I have to say that, in general, I AGREE WITH HIM. What I have found is that most old-earthers take the “scientific” view and kind of wave their hands over the Bible and say, “I don't know how it all goes together, but I believe the Bible and I believe science. And so . . . (I am an old-earther.)”

But I have been uncomfortable with such a position.


2) I agree with Mr. Ham that, if someone is going to teach old-earth (creationism or evolutionism or anything else), and they are going to claim to be Bible-believing Christians, then they should deal with the problems. They should address the kinds of things about which Mr. Ham keeps banging the drum. They SHOULDN'T simply “wave their hands.”

As different people in the homeschool community have made clear to me, our view of Genesis 1-11 will affect how we teach history (is there history before 4004 BC . . . or not? Are Adam and Eve to be included in our regular history course . . . or “only” in Bible? . . . If we include them only in a Bible program, aren't we indicating that they aren't part of regular history? Etc.); it will affect how we teach science; it will affect how we teach the Bible itself. . . . --These are not mere “hand-waving” kinds of matters!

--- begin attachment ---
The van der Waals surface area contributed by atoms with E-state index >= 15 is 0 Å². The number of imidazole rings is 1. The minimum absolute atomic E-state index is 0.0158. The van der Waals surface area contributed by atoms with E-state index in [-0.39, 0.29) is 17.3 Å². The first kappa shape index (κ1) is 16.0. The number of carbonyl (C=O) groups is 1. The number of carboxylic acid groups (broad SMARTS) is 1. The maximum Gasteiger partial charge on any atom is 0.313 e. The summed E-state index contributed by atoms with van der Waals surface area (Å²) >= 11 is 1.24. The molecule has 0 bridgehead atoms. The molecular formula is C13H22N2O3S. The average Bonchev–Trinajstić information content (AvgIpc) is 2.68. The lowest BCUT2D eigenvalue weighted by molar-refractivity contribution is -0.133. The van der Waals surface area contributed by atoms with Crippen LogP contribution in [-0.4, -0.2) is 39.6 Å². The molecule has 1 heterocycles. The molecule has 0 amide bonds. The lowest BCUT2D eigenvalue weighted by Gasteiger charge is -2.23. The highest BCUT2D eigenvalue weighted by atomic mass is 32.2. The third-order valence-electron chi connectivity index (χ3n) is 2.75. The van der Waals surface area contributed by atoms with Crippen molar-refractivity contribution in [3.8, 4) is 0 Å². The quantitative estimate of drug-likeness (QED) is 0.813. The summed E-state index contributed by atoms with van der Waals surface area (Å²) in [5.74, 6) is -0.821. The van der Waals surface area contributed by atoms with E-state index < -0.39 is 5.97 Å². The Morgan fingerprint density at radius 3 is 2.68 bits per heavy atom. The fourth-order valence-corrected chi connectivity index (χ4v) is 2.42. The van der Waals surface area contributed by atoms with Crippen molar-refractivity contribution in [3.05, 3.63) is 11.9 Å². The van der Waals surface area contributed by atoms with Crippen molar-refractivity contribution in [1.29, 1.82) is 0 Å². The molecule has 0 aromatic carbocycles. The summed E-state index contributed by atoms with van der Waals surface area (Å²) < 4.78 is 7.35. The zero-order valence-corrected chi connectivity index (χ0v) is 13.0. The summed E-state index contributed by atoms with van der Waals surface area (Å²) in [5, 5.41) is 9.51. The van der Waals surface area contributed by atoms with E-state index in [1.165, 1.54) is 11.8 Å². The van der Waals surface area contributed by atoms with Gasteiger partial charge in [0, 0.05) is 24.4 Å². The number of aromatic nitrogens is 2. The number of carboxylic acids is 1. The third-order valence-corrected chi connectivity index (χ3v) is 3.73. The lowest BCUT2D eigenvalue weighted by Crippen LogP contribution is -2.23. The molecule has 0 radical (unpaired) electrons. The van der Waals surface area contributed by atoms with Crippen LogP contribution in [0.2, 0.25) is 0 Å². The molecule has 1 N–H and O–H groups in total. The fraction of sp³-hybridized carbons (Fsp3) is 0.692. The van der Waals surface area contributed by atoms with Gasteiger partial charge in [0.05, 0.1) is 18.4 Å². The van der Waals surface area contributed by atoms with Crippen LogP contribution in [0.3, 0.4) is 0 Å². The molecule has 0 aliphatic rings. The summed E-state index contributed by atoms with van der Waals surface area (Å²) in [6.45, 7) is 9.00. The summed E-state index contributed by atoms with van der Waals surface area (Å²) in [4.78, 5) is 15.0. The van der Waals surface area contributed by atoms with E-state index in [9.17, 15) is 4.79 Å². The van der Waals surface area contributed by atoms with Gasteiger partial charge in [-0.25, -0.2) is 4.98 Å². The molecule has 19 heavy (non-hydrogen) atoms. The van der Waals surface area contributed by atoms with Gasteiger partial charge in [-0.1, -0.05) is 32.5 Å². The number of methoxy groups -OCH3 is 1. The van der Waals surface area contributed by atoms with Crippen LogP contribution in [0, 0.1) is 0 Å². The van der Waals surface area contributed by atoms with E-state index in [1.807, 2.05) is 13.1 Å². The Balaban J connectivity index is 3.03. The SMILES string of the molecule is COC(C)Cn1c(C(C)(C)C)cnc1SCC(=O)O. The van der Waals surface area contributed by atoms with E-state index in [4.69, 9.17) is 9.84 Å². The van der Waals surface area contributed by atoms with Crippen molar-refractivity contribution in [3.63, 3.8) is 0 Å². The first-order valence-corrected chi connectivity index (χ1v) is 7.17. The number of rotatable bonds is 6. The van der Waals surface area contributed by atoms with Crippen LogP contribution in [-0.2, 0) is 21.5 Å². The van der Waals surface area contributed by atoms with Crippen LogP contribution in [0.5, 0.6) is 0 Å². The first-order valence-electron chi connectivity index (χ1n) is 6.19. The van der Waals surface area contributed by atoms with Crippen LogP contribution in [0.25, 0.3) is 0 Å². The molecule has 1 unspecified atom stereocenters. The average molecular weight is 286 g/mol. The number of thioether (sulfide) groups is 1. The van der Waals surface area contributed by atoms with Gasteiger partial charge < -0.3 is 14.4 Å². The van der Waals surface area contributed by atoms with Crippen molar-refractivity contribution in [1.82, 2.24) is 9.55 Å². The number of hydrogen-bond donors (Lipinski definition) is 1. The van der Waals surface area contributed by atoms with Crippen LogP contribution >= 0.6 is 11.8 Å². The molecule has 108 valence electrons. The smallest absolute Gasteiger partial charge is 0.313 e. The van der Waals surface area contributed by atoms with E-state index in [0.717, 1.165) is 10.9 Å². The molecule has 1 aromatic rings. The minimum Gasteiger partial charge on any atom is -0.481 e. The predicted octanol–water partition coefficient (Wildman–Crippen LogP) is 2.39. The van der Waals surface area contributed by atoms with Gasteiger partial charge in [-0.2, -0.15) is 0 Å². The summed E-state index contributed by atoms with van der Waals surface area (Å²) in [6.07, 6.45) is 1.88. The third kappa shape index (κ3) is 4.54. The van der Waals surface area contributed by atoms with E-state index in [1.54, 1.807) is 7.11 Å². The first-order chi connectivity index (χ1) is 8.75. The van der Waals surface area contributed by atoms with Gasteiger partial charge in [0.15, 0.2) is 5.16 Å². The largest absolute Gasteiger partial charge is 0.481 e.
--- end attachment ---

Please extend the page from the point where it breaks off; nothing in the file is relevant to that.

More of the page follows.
3) In the same way that (most of us, anyway!) seem to be able to at least let each other pursue our own beliefs and practices without charging each other with “compromise” and “error” and an unwillingness to bow to the authority of Scripture when it comes to matters like women wearing head coverings in church; or when it comes to how we observe (or fail to observe) the Sabbath; or “dresses only”; or baptism; or the end times; so I believe it ought to be here, with respect to our views on how we should interpret Genesis 1-11.

I am NOT suggesting people should not discuss these matters (anymore than I would suggest we ought not to discuss head coverings, Sabbath observances, our manner or dress, baptism, end-times prophecy, or anything else).

What I am attempting to say is that . . .